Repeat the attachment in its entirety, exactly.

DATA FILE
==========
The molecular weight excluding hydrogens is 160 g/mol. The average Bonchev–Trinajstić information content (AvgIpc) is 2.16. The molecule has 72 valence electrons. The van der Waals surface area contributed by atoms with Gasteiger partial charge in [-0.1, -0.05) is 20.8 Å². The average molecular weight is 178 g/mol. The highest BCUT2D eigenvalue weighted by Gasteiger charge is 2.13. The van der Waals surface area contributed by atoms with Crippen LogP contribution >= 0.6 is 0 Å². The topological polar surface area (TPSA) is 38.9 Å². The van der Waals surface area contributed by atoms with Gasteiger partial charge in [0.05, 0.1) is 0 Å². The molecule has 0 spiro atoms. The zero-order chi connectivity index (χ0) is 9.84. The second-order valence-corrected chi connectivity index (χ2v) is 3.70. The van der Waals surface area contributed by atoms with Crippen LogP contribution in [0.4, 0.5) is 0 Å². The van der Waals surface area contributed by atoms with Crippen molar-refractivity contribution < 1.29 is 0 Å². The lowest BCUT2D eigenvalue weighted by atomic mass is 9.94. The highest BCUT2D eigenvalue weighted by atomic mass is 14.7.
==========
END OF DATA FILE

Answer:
The molecular weight excluding hydrogens is 160 g/mol. The average Bonchev–Trinajstić information content (AvgIpc) is 2.16. The molecule has 72 valence electrons. The van der Waals surface area contributed by atoms with Gasteiger partial charge in [-0.1, -0.05) is 20.8 Å². The average molecular weight is 178 g/mol. The highest BCUT2D eigenvalue weighted by Gasteiger charge is 2.13. The van der Waals surface area contributed by atoms with Crippen LogP contribution >= 0.6 is 0 Å². The topological polar surface area (TPSA) is 38.9 Å². The van der Waals surface area contributed by atoms with Gasteiger partial charge in [0.05, 0.1) is 0 Å². The molecule has 0 spiro atoms. The zero-order chi connectivity index (χ0) is 9.84. The second-order valence-corrected chi connectivity index (χ2v) is 3.70. The van der Waals surface area contributed by atoms with Crippen LogP contribution in [0.4, 0.5) is 0 Å². The van der Waals surface area contributed by atoms with Crippen molar-refractivity contribution < 1.29 is 0 Å². The lowest BCUT2D eigenvalue weighted by atomic mass is 9.94. The highest BCUT2D eigenvalue weighted by atomic mass is 14.7.